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Outdoor Watering Rules During Level 2 Drought Response

By Greg Huber 
Prolonged dry weather has prompted an elevated drought response for northwest Georgia. Effective Nov. 17, 2016, some 52 counties must adhere to a Level 2 drought response and 58 counties must exercise a Level 1 drought response.  
Rainfall has been scarce since August, and water conservation is the banner message. The Georgia Water Stewardship Act of 2010 establishes certain outdoor watering protocols to conserve water during times of drought. These rules apply to all properties served by state-permitted water systems.
In a Level 1 drought response, a public information campaign is initiated to explain drought conditions and the need for water stewardship and conservation. Normal outdoor watering should be done following best management practices and is allowed between the hours of 4:30 p.m. and 10 a.m. any day of the week.
For existing landscapes, a Level 2 drought response brings the odd/even watering schedule by address for sprinkler systems. For even addresses (those ending in zero, 2, 4, 6 or 8), watering is allowed as needed on Wednesdays and Saturdays between the hours of 4 p.m. and 10 a.m. For odd addresses (those ending in 1, 3, 5, 7 or 9), watering is allowed as needed on Thursdays and Sundays between the hours of 4 p.m. and 10 a.m.
Sprinkler systems should always be properly maintained and adjusted. Much less water is lost to evaporation during the fall and winter. To prevent extreme dryness and plant desiccation in the winter, use minimal irrigation – a 1/2-inch of water per week or less – during periods of dry weather. While natural precipitation is generally sufficient to prevent plant desiccation in established landscapes during the fall and winter, the current extremely dry conditions may require supplemental watering to help prevent plant damage.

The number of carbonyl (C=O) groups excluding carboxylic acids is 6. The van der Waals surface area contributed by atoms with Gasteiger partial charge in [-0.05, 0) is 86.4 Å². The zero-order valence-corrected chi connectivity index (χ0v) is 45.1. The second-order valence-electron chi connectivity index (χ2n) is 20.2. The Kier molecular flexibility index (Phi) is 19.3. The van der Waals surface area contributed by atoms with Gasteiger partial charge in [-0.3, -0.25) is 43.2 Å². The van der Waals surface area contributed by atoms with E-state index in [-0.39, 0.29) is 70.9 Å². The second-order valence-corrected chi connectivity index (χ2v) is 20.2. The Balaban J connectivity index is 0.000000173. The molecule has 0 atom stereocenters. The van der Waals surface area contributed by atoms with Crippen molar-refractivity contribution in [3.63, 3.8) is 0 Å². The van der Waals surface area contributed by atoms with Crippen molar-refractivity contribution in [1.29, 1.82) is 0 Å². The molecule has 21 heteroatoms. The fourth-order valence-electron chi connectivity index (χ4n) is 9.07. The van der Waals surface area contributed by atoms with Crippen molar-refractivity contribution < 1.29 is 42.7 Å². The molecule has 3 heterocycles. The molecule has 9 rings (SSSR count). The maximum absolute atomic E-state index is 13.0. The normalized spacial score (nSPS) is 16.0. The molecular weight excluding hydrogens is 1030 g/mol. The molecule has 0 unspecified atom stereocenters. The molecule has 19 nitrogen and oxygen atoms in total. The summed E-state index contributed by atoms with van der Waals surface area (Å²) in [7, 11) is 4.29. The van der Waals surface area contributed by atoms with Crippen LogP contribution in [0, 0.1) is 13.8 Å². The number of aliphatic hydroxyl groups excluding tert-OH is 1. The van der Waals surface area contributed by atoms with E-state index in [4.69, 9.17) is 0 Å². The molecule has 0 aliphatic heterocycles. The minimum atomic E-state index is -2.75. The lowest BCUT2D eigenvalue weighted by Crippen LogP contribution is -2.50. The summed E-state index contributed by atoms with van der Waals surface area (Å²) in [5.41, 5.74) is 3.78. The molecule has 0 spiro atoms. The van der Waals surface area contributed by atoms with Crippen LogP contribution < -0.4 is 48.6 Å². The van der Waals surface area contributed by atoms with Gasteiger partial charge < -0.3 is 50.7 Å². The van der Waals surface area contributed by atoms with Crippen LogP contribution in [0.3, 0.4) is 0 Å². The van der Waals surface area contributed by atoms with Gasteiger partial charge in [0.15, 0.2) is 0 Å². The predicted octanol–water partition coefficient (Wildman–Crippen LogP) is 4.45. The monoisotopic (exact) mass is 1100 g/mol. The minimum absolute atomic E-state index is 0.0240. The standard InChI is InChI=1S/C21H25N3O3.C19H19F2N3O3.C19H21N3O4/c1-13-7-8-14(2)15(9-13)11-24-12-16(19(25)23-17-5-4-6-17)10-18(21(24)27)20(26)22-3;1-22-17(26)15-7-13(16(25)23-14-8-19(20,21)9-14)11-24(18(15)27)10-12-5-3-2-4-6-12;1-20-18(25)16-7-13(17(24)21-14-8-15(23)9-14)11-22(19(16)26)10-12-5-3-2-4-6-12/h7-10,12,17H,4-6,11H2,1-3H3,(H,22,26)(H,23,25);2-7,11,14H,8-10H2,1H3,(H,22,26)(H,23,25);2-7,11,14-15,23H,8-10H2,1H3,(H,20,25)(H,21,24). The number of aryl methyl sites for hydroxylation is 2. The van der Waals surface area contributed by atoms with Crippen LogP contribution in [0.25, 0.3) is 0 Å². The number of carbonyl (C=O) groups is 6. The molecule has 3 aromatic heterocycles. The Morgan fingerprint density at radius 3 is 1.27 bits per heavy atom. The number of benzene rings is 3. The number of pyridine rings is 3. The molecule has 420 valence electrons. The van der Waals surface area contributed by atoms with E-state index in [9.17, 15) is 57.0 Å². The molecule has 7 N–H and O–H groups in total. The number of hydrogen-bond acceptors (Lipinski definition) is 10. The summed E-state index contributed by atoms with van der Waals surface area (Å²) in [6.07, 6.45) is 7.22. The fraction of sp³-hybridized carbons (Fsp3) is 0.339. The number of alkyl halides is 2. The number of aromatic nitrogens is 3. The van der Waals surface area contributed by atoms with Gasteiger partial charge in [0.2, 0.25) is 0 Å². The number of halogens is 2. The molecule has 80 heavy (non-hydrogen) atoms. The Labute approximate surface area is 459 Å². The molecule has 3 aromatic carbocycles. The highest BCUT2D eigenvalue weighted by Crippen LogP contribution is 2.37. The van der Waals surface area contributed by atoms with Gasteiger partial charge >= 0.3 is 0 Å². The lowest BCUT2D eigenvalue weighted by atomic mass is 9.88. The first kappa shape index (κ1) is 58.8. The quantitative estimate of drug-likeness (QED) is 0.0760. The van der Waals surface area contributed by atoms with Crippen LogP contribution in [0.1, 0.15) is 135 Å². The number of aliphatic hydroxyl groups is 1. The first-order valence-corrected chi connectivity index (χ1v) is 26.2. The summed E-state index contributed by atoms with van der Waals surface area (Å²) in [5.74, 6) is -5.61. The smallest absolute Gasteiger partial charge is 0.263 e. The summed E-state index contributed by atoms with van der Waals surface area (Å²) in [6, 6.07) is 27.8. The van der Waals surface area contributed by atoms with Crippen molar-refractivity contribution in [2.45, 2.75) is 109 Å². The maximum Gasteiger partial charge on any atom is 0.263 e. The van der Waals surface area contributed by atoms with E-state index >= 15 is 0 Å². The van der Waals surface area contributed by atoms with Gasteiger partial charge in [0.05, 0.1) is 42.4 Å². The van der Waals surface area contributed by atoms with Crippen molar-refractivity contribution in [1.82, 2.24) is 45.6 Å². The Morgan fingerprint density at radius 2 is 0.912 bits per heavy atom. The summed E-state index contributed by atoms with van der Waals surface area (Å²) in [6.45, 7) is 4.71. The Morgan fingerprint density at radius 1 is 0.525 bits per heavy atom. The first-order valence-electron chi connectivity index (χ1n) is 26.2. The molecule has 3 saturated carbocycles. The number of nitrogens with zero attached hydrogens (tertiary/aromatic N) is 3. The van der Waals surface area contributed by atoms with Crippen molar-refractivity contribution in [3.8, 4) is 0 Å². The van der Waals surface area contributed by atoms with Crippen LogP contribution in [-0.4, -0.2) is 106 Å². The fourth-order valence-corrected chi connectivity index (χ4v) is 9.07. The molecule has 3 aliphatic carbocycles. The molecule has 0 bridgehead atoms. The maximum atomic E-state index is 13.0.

Under all levels of drought response, new plant material can be installed under a 30-day exemption period. Once the establishment period has expired, the drought-response watering practices must be followed accordingly.
The drought response allows for the following exemptions:
  • Handwatering using a hose with an automatic shut-off nozzle
  • Food gardens
  • Hydroseeding
  • Drip irrigation or soaker hoses
  • Horticulture crops intended for sale, resale or installation
  • Athletic fields, golf courses and public recreation areas
  • Maintenance or calibration of an irrigation system
  • Water from private wells and bodies of water on property (not exceeding state withdrawal limits)
  • Water from an alternate source (grey water, rain water, air-conditioner condensate)
  • Commercial pressure washing
Follow responsible watering practices and properly manage irrigation systems to protect plant health while promoting a culture of water conservation in Georgia. University of Georgia Cooperative Extension publications on drought management are available at Stay informed on the latest drought information for your area.

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